Political violence, often in the form of intimidation by partisan gangs, was a common feature of American elections in the mid-19th century. Election-related rioting and even murder was not uncommon and occasionally triggered the intervention of official or unofficial militia. The election of 1860, in the areas where it was contested, was most tense in U.S. history, with four major electoral slates contenting to decide the future course of a nation which seemed on the edge of breaking apart over the slavery’s place in the western territories and the wider nation. In addition to a contest of ideas the election of 1860 was fought in the streets…sometimes literally….by partisan clubs which marched, protected political leaders, and sometime battled each other for their candidates and parties.
It is a common theme of the various traditional narratives of the Missouri Secession Crisis that the St Louis branch of the “Wide Awakes”, a Republican political marching club, was a major source of conflict in the tense city. The standard narrative also holds that the Wide Awakes’ militancy helped set the stage for the May 10, 1861 arrest of the Missouri Volunteer Militia at St. Louis’ “Camp Jackson” by Federal forces, an event that helped trigger Missouri’s internal civil war within the Civil War.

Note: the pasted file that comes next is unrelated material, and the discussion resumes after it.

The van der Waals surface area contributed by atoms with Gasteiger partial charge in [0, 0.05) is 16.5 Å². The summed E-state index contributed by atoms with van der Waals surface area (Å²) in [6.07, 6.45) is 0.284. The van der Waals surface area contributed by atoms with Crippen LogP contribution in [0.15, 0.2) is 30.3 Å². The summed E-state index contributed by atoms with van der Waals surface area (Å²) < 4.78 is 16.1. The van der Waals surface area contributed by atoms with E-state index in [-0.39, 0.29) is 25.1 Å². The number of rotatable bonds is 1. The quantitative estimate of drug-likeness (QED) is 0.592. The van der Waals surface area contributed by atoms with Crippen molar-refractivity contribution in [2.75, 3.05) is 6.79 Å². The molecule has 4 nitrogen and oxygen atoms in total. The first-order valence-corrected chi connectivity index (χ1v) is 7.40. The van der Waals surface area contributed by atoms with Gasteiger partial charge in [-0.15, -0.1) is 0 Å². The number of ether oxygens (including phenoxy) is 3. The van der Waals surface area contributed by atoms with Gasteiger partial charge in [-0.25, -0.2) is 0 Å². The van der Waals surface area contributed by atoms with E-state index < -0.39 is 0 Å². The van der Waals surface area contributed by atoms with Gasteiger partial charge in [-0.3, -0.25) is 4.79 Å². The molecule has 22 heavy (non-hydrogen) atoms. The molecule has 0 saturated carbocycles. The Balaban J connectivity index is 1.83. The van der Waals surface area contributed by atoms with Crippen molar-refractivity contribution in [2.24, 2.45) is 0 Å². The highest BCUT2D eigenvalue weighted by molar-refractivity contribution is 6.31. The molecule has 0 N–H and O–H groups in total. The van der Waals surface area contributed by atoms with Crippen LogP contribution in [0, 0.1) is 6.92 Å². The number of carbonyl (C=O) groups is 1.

As with many elements of the common narratives of the Missouri Secession Crisis, this one is misleading, if not completely false. St. Louis did have “Wide Awakes”, as did most Northern cities. St. Louis was unusual though, in that it was a Southern city that had representatives of the nation-wide Republican club. The Republican Party was not even on the ballot in ten southern states (this included South Carolina which carried out no presidential balloting).
In 1860 St. Louis was a boisterous and often violent frontier metropolis. It was the United States’ eight largest city, and its explosive growth had seen it double in size in the 1840s and again in the 1850s. With a population of over 160,000 St. Louis was the third largest city in any southern state (after Baltimore and New Orleans) dwarfing Richmond, and home to booming heavy industry. A flood of immigrants from the free states of today’s Midwest and foreign nations (primarily Germany and Ireland) had given the city a cosmopolitan and turbulent culture. Ethnic violence had been a serious problem….election-day 1854 had brought three days of lethal anti-immigrant rioting….and the city was one of the few places in the country where pro and anti-slavery militants co-existed (and contended) in the same political space.